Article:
IJU this issue
IJU this issue
Article first published online: 3 JUN 2013
© 2013 The Japanese Urological Association
International Journal of Urology
Volume 20, Issue 6, page 551, June 2013
How to Cite
Takahashi, S. (2013), IJU this issue. International Journal of Urology, 20: 551. doi: 10.1111/iju.12171
- Issue published online: 3 JUN 2013
- Article first published online: 3 JUN 2013
This issue contains one Review Article, 10 Original Articles, two Case Reports and one Letter to the Editor.
Hsu et al. (Kaohsiung, Taiwan) comprehensively reviewed the current status and future of intravesical drug delivery for dysfunctional bladder. The target diseases are interstitial cystitis/bladder pain syndrome (IC/BPS), refractory overactive bladder (OAB) and hemorrhagic cystitis. The authors emphasized that the bladder is a reservoir, with an impermeable urothelium as the “blood–urine barrier”. This functional property of the urothelium hampers the absorption of substances and drugs delivered into the bladder. It is a literal “barrier” at first sight, but might be a merit as well. Intravesical therapy has several advantages over oral (systemic) therapy, such as high local concentration and less systemic toxicity. Because of the “urothelial barrier”, drugs that potentially cause serious systemic adverse effects can be applied intravesically. For example, botulinum toxin for OAB and IC/BPS has to be localized, because any systemic absorption can be fatal. Therefore, future direction of the intravesical drug delivery for dysfunctional bladder should be a combination of the locally effective, but systematically toxic, drugs with novel carriers. Also, some innovative sustained-release platforms might be required to decrease the number of invasive maneuvers for the bladder instillation.
Ellison et al. (Ann Arbor, USA) retrospectively evaluated the predictive value of the Radius, Exophytic, Nearness, Anterior, Location (RENAL) nephrometry scoring system, and the influence of its individual components on perioperative outcomes of laparoscopic or robotic partial nephrectomy. The RENAL nephrometry score has been reported to better describe renal masses and objectively predict the difficulty of resection. They found that the RENAL score has value as a predictive tool for perioperative outcomes, and distance to the renal sinus seems to have the greatest association with outcomes. Such scoring systems should facilitate a better understanding of the clinical outcomes and preoperative counselling of patients. The process of translating “tacit knowledge” into “explicit knowledge” is always important, and creates further new “tacit knowledge”, which is potentially translated into new “explicit knowledge” like the findings identified in this paper.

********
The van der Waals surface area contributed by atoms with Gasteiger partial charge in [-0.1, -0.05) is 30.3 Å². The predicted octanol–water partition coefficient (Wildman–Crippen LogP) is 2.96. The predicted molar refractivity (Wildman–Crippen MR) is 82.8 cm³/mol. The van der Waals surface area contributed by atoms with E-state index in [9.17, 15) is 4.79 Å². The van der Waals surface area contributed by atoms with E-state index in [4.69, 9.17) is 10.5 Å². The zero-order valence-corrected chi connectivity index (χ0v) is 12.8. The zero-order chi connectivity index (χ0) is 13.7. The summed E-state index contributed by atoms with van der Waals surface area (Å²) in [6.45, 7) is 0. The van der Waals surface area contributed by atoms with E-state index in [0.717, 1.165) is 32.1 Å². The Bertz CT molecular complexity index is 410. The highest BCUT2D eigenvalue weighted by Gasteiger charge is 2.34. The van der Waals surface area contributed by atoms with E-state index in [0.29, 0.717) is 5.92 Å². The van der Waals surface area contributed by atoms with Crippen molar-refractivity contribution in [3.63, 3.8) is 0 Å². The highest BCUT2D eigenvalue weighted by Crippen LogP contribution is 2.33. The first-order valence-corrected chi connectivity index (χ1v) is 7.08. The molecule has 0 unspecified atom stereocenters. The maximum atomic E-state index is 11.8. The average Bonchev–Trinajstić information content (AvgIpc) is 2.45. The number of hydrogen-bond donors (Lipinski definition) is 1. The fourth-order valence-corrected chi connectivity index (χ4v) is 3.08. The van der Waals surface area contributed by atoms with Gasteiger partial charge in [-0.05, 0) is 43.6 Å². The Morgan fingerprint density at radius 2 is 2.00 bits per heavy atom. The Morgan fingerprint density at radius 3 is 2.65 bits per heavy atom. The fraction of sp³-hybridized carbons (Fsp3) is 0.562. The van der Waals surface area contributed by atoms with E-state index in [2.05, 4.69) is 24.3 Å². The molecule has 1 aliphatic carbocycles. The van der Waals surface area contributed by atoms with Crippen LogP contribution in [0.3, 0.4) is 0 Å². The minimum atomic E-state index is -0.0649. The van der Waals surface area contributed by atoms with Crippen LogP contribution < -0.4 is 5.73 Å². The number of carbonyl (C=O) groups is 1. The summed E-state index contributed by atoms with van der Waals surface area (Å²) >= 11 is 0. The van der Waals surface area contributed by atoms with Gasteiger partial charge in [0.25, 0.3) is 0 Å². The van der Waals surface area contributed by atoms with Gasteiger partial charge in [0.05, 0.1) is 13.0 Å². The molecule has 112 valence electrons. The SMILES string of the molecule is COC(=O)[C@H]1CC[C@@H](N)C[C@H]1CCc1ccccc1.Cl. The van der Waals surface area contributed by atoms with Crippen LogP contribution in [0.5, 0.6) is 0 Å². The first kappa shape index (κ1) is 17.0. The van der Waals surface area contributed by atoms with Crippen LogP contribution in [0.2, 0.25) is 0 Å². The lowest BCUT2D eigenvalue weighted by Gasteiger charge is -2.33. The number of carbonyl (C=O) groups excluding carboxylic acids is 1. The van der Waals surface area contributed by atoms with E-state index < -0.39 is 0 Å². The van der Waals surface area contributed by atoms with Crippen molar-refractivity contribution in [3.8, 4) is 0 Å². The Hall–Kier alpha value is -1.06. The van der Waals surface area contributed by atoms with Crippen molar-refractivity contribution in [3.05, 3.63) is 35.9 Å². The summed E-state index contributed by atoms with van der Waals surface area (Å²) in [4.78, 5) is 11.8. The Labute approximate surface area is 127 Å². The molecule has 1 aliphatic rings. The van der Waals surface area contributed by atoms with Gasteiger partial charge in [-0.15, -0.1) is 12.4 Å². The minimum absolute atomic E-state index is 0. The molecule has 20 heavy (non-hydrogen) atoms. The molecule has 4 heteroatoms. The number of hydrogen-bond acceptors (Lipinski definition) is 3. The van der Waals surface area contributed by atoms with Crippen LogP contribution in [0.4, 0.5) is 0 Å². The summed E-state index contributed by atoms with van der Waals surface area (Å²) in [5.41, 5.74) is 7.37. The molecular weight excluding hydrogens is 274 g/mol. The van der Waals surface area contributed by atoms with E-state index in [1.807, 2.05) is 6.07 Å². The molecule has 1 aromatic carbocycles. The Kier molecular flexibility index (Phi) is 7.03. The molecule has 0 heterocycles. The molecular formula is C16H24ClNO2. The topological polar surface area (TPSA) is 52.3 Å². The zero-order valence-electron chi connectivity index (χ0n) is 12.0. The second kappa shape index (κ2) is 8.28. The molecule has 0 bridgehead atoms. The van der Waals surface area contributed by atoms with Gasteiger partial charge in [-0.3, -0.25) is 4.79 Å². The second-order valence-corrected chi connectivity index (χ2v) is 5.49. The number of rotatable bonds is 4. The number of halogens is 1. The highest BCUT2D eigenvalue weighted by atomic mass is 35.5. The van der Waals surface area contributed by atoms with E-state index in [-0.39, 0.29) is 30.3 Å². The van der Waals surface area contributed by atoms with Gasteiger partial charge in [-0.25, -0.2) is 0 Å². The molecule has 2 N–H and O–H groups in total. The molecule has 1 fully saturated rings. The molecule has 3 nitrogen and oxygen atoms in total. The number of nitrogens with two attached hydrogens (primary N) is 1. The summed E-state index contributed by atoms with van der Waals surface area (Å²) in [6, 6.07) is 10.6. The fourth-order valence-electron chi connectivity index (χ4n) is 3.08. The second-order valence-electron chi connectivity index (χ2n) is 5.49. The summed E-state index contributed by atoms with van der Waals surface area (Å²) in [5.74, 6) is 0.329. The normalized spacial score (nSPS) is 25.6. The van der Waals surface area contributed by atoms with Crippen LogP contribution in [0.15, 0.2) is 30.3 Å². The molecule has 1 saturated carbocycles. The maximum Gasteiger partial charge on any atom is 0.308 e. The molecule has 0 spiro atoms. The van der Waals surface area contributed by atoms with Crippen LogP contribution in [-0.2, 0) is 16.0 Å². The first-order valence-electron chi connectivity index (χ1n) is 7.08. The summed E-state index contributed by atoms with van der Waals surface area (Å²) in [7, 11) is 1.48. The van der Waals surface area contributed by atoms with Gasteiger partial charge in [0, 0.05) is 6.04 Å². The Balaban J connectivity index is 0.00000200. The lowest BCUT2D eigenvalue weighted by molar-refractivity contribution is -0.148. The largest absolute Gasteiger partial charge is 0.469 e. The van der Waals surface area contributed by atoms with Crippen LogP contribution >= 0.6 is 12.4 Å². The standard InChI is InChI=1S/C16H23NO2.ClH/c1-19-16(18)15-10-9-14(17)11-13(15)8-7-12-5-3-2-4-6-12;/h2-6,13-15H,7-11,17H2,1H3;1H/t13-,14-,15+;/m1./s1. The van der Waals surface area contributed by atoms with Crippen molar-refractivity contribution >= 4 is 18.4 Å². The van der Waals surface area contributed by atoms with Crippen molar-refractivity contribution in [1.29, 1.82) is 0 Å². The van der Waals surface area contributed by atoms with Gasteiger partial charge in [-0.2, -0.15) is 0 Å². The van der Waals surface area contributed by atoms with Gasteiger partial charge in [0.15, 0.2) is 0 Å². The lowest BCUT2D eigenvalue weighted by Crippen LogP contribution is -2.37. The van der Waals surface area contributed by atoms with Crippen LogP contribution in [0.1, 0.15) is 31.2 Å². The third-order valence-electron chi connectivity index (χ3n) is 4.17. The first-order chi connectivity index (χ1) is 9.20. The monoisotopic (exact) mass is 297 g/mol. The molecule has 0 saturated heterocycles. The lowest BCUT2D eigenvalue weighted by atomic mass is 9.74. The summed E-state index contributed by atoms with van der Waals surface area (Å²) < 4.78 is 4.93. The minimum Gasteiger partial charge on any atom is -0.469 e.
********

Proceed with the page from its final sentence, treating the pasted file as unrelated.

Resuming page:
Fujita et al. (Osaka, Japan) assessed the impact of preoperative serum sodium concentration on the prognosis of patients with upper urinary tract urothelial carcinoma treated by nephroureterectomy. The authors first reported a low preoperative sodium level predicts a poor survival in these patients. The association of low serum sodium level with mortality in various diseases has recently been reported. Hyponatremia is a common electrolyte disorder seen in hospitalized patients with critical diseases, such as malignancies, and heart, liver and renal failure. My question on the paper is “Can additional therapies, such as neoadjuvant/adjuvant chemotherapy, improve the prognosis of patients with preoperative hyponatremia?”
Fukui et al. (Obu, Japan) evaluate the significance of intrarenal reflux (IRR) in primary vesicoureteral reflux. The management of reflux with IRR remains controversial. The authors concluded that high-grade reflux with IRR can be treated by conservative management involving low doses of prophylactic antibiotics, as possibilities of spontaneous resolution and improvement of the reflux are not affected by the presence of IRR. However, parents and physicians should remain alert to the risk of breakthrough urinary tract infection leading to renal damage in cases of high-grade reflux with IRR.